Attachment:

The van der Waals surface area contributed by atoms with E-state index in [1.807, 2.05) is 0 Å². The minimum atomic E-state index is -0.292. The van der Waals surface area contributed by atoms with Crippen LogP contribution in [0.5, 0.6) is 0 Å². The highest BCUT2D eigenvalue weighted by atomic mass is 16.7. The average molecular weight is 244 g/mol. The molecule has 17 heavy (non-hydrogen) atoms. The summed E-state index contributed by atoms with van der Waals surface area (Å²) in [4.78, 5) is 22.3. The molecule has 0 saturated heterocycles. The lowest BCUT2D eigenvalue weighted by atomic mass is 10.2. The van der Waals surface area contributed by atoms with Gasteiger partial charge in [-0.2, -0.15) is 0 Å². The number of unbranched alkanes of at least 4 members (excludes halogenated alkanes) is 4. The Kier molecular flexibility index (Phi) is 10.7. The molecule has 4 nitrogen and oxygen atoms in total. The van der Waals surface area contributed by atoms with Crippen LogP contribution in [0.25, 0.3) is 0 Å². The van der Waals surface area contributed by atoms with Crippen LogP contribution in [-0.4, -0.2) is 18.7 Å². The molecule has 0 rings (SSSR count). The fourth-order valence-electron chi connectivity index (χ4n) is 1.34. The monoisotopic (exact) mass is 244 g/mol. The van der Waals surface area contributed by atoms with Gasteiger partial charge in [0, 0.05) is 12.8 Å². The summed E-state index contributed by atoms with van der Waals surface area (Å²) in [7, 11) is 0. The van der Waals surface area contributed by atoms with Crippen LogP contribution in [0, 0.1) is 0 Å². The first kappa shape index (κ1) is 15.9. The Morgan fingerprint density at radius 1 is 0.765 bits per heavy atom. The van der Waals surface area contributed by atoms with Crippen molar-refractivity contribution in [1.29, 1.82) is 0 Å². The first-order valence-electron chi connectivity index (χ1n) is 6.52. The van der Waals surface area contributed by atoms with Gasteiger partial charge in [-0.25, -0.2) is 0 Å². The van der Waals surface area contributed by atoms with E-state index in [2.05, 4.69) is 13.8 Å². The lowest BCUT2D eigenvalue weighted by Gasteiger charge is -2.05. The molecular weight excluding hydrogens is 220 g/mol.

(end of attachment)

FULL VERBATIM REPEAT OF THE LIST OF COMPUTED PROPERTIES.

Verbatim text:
The van der Waals surface area contributed by atoms with E-state index in [1.807, 2.05) is 0 Å². The minimum atomic E-state index is -0.292. The van der Waals surface area contributed by atoms with Crippen LogP contribution in [0.5, 0.6) is 0 Å². The highest BCUT2D eigenvalue weighted by atomic mass is 16.7. The average molecular weight is 244 g/mol. The molecule has 17 heavy (non-hydrogen) atoms. The summed E-state index contributed by atoms with van der Waals surface area (Å²) in [4.78, 5) is 22.3. The molecule has 0 saturated heterocycles. The lowest BCUT2D eigenvalue weighted by atomic mass is 10.2. The van der Waals surface area contributed by atoms with Gasteiger partial charge in [-0.2, -0.15) is 0 Å². The number of unbranched alkanes of at least 4 members (excludes halogenated alkanes) is 4. The Kier molecular flexibility index (Phi) is 10.7. The molecule has 4 nitrogen and oxygen atoms in total. The van der Waals surface area contributed by atoms with Crippen LogP contribution in [0.25, 0.3) is 0 Å². The van der Waals surface area contributed by atoms with Crippen LogP contribution in [-0.4, -0.2) is 18.7 Å². The molecule has 0 rings (SSSR count). The fourth-order valence-electron chi connectivity index (χ4n) is 1.34. The monoisotopic (exact) mass is 244 g/mol. The van der Waals surface area contributed by atoms with Gasteiger partial charge in [0, 0.05) is 12.8 Å². The summed E-state index contributed by atoms with van der Waals surface area (Å²) in [7, 11) is 0. The van der Waals surface area contributed by atoms with Crippen LogP contribution in [0, 0.1) is 0 Å². The first kappa shape index (κ1) is 15.9. The Morgan fingerprint density at radius 1 is 0.765 bits per heavy atom. The van der Waals surface area contributed by atoms with Crippen molar-refractivity contribution in [1.29, 1.82) is 0 Å². The first-order valence-electron chi connectivity index (χ1n) is 6.52. The van der Waals surface area contributed by atoms with Gasteiger partial charge in [-0.25, -0.2) is 0 Å². The van der Waals surface area contributed by atoms with E-state index in [2.05, 4.69) is 13.8 Å². The lowest BCUT2D eigenvalue weighted by Gasteiger charge is -2.05. The molecular weight excluding hydrogens is 220 g/mol.